Sickle cell retinopathy study offers key insights into inherited retinal conditions
A study conducted by the Sickle Cell Clinical Research and Intervention Program underscores the critical importance of regular ophthalmic intervention for individuals with sickle cell disease (SCD). The study, which examined pediatric patients with SCD over a substantial period, found that 1 in 3 patients had retinopathy, with 9% of them requiring treatment.
In the study, a total of 652 patients underwent comprehensive eye examinations across 2240 visits. Overall, 33% exhibited nonproliferative retinopathy (NPR), while 6% displayed proliferative retinopathy (PR).
The study further noted that 30 eyes required panretinal photocoagulation, a treatment primarily administered for PR stage 3, accounting for 43% of the cases. In addition, intravitreal anti-VEGF therapy was administered to 5 eyes, all of which presented with PR.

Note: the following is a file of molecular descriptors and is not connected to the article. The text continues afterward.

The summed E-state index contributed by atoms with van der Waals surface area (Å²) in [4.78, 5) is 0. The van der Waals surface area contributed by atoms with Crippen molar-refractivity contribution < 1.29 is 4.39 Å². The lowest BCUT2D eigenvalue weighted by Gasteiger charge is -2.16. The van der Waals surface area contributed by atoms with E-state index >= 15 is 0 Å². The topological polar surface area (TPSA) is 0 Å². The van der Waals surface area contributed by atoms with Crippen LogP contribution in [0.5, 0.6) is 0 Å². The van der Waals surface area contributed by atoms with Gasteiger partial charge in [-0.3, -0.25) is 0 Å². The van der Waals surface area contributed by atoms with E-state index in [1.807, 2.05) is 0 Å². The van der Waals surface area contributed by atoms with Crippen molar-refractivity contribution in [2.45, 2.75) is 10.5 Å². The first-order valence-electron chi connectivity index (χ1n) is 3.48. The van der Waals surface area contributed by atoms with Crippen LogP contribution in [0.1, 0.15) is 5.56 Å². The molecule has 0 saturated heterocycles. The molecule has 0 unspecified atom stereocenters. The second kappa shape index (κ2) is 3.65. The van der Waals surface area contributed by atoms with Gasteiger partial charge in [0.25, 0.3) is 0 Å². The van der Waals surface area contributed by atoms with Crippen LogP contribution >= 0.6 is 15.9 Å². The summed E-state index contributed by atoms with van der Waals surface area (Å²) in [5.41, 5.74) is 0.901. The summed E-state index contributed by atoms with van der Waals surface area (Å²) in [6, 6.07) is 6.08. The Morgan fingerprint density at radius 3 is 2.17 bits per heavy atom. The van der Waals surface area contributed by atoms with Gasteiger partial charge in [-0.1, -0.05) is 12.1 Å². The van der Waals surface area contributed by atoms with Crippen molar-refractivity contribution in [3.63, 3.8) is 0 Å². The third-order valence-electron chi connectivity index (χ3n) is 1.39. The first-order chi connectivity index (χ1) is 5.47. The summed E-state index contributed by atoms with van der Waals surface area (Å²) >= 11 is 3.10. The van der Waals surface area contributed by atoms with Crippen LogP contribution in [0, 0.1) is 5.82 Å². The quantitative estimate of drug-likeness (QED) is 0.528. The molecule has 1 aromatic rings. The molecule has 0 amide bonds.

Complications observed in the study encompassed retinal detachment and retinal artery occlusion, each affecting two patients. Notably, vision loss (defined as a final best corrected visual acuity of 20/60) was observed in only 1 patient who suffered from a central retinal artery occlusion.
Smith B, et al. Evaluation of Pediatric Patients With SCR Enrolled in a Cohort Study at One of the Largest Sickle Cell Programs in the Country. Presented at: AAO 2023.